This is one sandwich you would not soon forget. Hailing from the northern Portuguese city of Porto, the Francesinha (Frenchie in Portuguese) is made with bread, ham, sausage, steak, loads of cheese and served topped with a hot tomato soupy sauce in a bowl. AND THERE’S AN EGG ON TOP. Oh, and it’s served surrounded by drowning chips as well. It’s a city treasure, that’s washed down with a draught beer and bound to clog a few arteries. And as far as I’m concerned, it’s delicious.
Supposedly invented by Daniel da Silva in 1960 as a Portuguese take on the croque-monsieur, this is hardly at all similar to its French, glorified toastie, cousin. Its meats are thick, its cheese is stretchy and its bread is soggy. I encountered a fair amount of debate regarding this sandwich from people I knew who’d given it a gamble. Both sides of the fence were accounted for, so naturally I had to try one myself. Getting a tip was a good idea, even if getting a table was tricky. Surrounded by locals and tourists alike, I had never encountered a cafe that was genuinely full of people all eating the same sandwich!
Tess had hers sans chippies, but I wanted the whole shebang and was glad I got it – I didn’t need to eat again for quite some time. The main reason my Francesinha got a thumbs up from me was the meat. Apparently, when locals argue about the sandwich it comes down to the sauce or the meat. For me, I had expected and wanted the sauce to be spicier than it was. So, while the sauce was tasty, it wasn’t the winning ingredient. The meat won me over; predominantly due to the fact it surprised me. Paying a little extra meant better quality meat, and while it’s difficult to stuff up ham or sausage, the steak was actually a pretty stellar medium rare. The cheese was certainly a stretchy textural thing rather than a flavour, but when everything came together (including the tomato drenched fries) it made for a bizarre, filling, yummy and unforgettable culinary experience.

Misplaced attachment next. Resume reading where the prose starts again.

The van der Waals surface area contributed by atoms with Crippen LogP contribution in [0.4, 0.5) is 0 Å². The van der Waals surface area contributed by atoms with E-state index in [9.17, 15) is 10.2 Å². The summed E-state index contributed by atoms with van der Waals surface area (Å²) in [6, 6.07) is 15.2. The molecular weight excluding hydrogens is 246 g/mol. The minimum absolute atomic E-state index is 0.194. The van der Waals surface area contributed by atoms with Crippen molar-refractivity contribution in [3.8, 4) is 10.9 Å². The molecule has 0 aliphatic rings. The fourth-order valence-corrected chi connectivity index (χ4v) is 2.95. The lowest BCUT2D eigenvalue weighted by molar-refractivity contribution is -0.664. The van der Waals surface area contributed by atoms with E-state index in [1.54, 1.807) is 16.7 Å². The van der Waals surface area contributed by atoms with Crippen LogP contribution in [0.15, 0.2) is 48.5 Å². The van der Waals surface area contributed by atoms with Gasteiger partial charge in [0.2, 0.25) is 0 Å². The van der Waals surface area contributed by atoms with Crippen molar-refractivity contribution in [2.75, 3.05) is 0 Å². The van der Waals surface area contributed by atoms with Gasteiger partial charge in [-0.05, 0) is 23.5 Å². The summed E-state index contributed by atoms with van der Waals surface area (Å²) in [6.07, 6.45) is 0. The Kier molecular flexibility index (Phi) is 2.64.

If you end up in Porto you should try this sandwich for yourself. Find somewhere that’s busy and wait if you have to; don’t buy one based on it being the cheapest you see, and don’t expect to want to eat dinner. Do, however, consider following your Francesinha up with some Port tasting across the river.